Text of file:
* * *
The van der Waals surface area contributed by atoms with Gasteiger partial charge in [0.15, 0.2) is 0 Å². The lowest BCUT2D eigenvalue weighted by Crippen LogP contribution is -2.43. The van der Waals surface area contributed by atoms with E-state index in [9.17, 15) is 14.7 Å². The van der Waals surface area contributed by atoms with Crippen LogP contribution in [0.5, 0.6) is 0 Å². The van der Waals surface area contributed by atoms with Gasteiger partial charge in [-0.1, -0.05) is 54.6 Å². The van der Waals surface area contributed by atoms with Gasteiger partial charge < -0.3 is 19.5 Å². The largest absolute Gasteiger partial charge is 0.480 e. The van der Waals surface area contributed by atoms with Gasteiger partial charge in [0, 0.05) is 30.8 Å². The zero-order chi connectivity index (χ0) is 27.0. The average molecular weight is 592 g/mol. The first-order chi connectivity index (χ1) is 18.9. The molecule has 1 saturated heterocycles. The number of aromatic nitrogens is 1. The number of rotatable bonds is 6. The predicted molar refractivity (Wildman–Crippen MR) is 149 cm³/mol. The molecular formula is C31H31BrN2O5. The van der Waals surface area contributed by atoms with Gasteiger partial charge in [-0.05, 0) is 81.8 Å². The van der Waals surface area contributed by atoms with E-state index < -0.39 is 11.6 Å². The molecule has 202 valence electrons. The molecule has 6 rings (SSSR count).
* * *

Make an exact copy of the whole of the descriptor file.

The van der Waals surface area contributed by atoms with Gasteiger partial charge in [0.15, 0.2) is 0 Å². The lowest BCUT2D eigenvalue weighted by Crippen LogP contribution is -2.43. The van der Waals surface area contributed by atoms with E-state index in [9.17, 15) is 14.7 Å². The van der Waals surface area contributed by atoms with Crippen LogP contribution in [0.5, 0.6) is 0 Å². The van der Waals surface area contributed by atoms with Gasteiger partial charge in [-0.1, -0.05) is 54.6 Å². The van der Waals surface area contributed by atoms with Gasteiger partial charge < -0.3 is 19.5 Å². The largest absolute Gasteiger partial charge is 0.480 e. The van der Waals surface area contributed by atoms with Gasteiger partial charge in [0, 0.05) is 30.8 Å². The zero-order chi connectivity index (χ0) is 27.0. The average molecular weight is 592 g/mol. The first-order chi connectivity index (χ1) is 18.9. The molecule has 1 saturated heterocycles. The number of aromatic nitrogens is 1. The number of rotatable bonds is 6. The predicted molar refractivity (Wildman–Crippen MR) is 149 cm³/mol. The molecular formula is C31H31BrN2O5. The van der Waals surface area contributed by atoms with Gasteiger partial charge in [-0.05, 0) is 81.8 Å². The van der Waals surface area contributed by atoms with E-state index < -0.39 is 11.6 Å². The molecule has 202 valence electrons. The molecule has 6 rings (SSSR count).